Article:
Student Loans

Yesterday, my colleague Staci Zaretsky decided to make the case for why all the people who are dutifully paying off their law school debts should feel superior to those who default on their law school debts, or seek to discharge them through bankruptcy. As she wrote in her post, “Have I ever thought about filing for bankruptcy? Hell no. It might be hard, but I’m accepting responsibility for my actions. I’m paying back what I owe — slowly but surely, with not a single missed payment.”

Well, la, de, f***ing, da. It’s all well and good that Staci has never ever thought about availing herself of a financial protection that is readily used by rich people (and companies) should they make a ruinous financial investment. I’m also really happy that Staci apparently knew everything about what she was getting into before she decided to go into a whole lot of debt to the Western New England University School of Law.

But I’m sticking to the point that most people in their early 20s have no clue about what getting into six figures of educational debt will do to the rest of their lives. I still think that absent parental support of any kind, people in over their heads in debt should be able to file for normal bankruptcy without needing to show undue hardship.

The story shouldn’t be about students looking for an “easy” way out of their obligations. The story should be about helping 22-year-olds fully understand what they are getting into, and looking at all the options available for people to get out of horrible financial mistakes of the past….

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As we mentioned in Morning Docket, more and more law school graduates are trying to seek bankruptcy protection from their mountains of student loan debt. Bankruptcy? Really?

Now, we know that reading comprehension is tested on the LSAT, but apparently, once students complete the law school entrance exam, that skill goes right out the window. How do we know? Because law school graduates, who freely signed up for student loans as law students, are now trying to shirk their repayment responsibilities. They are the 99% (of people who sign on the dotted line and think nothing of it until it’s time to face the consequences).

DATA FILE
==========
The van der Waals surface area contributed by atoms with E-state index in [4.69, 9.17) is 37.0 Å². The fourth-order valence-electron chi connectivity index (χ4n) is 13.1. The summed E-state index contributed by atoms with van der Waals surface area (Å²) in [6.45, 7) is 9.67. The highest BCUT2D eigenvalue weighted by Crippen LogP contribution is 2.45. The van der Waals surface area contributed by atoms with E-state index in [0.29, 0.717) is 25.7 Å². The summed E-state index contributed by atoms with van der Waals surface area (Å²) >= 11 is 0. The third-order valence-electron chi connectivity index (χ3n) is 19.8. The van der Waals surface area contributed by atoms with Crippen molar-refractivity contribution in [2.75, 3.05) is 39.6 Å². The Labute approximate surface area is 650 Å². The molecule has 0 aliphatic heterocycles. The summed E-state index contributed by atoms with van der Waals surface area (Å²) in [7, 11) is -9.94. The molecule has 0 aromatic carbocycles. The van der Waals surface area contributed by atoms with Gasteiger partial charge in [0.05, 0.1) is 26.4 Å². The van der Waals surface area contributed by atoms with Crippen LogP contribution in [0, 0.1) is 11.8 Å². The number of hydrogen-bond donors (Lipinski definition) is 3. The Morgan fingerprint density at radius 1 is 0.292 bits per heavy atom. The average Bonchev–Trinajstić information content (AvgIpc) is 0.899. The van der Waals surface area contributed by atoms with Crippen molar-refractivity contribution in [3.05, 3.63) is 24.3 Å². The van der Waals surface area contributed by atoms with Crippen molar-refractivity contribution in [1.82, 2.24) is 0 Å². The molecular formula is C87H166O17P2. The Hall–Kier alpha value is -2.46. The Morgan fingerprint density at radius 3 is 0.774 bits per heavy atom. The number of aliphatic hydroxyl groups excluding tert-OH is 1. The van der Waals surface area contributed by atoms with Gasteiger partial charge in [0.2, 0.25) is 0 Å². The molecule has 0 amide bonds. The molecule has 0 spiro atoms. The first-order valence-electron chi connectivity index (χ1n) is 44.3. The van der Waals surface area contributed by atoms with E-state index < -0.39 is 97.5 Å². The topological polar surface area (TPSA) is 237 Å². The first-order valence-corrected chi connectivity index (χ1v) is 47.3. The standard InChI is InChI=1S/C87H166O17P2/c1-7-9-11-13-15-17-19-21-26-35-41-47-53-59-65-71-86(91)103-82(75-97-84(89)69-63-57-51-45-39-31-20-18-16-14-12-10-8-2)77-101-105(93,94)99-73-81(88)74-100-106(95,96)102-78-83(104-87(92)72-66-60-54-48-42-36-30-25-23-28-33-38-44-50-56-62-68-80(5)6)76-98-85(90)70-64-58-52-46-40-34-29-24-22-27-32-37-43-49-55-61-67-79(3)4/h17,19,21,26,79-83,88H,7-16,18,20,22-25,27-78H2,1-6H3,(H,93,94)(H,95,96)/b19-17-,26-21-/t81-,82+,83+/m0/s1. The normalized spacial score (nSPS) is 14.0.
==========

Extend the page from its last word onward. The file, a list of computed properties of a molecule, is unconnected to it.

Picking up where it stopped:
All the documents these law school graduates signed and claimed to have read and understood prior to accepting their student loans — well, they had some words to say about bankruptcy. Important words. Here are some of them, pulled from my very own master promissory note:

We will discharge (forgive) your loan if: [y]our loan is discharged in bankruptcy. However, federal student loans are not automatically discharged if you file for bankruptcy. In order to have your loan discharged in bankruptcy, you must prove to the bankruptcy court that repaying the loan would cause undue hardship.

Aww, you think you’ve got an undue hardship, precious little snowflake? Well, think again….

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* More law school graduates are trying to get their day in court for bankruptcy protection. Looks like these people didn’t read their student loan MPNs carefully (or at all). They state pretty clearly that you’re screwed for life. [Reuters]